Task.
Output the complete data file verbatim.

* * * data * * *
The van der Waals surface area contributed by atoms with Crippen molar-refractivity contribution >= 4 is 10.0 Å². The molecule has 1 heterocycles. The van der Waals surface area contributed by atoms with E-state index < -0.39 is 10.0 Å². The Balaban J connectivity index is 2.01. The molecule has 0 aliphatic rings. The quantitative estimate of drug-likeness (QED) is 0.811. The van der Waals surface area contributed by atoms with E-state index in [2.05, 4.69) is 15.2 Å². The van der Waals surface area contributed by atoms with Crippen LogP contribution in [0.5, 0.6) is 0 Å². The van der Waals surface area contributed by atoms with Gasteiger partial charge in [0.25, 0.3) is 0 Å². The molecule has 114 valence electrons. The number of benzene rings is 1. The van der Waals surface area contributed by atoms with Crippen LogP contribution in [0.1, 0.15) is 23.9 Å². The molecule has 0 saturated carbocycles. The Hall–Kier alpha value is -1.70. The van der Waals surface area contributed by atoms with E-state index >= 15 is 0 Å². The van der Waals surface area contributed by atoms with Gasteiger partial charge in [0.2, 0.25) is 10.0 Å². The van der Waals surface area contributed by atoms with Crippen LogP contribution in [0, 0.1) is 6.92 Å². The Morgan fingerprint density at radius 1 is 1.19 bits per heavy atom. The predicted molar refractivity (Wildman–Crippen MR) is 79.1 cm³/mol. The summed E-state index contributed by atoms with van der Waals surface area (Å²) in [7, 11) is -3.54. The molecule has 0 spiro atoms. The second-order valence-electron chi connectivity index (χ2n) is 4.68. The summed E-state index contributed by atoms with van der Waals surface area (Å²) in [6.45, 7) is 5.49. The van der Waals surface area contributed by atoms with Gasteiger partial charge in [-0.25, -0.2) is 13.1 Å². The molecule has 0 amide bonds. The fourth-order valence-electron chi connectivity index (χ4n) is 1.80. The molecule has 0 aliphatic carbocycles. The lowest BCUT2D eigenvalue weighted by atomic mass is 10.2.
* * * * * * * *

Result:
The van der Waals surface area contributed by atoms with Crippen molar-refractivity contribution >= 4 is 10.0 Å². The molecule has 1 heterocycles. The van der Waals surface area contributed by atoms with E-state index < -0.39 is 10.0 Å². The Balaban J connectivity index is 2.01. The molecule has 0 aliphatic rings. The quantitative estimate of drug-likeness (QED) is 0.811. The van der Waals surface area contributed by atoms with E-state index in [2.05, 4.69) is 15.2 Å². The van der Waals surface area contributed by atoms with Crippen LogP contribution in [0.5, 0.6) is 0 Å². The van der Waals surface area contributed by atoms with Gasteiger partial charge in [0.25, 0.3) is 0 Å². The molecule has 114 valence electrons. The number of benzene rings is 1. The van der Waals surface area contributed by atoms with Crippen LogP contribution in [0.1, 0.15) is 23.9 Å². The molecule has 0 saturated carbocycles. The Hall–Kier alpha value is -1.70. The van der Waals surface area contributed by atoms with E-state index >= 15 is 0 Å². The van der Waals surface area contributed by atoms with Gasteiger partial charge in [0.2, 0.25) is 10.0 Å². The van der Waals surface area contributed by atoms with Crippen LogP contribution in [0, 0.1) is 6.92 Å². The Morgan fingerprint density at radius 1 is 1.19 bits per heavy atom. The predicted molar refractivity (Wildman–Crippen MR) is 79.1 cm³/mol. The summed E-state index contributed by atoms with van der Waals surface area (Å²) in [7, 11) is -3.54. The molecule has 0 spiro atoms. The second-order valence-electron chi connectivity index (χ2n) is 4.68. The summed E-state index contributed by atoms with van der Waals surface area (Å²) in [6.45, 7) is 5.49. The van der Waals surface area contributed by atoms with Gasteiger partial charge in [-0.25, -0.2) is 13.1 Å². The molecule has 0 amide bonds. The fourth-order valence-electron chi connectivity index (χ4n) is 1.80. The molecule has 0 aliphatic carbocycles. The lowest BCUT2D eigenvalue weighted by atomic mass is 10.2.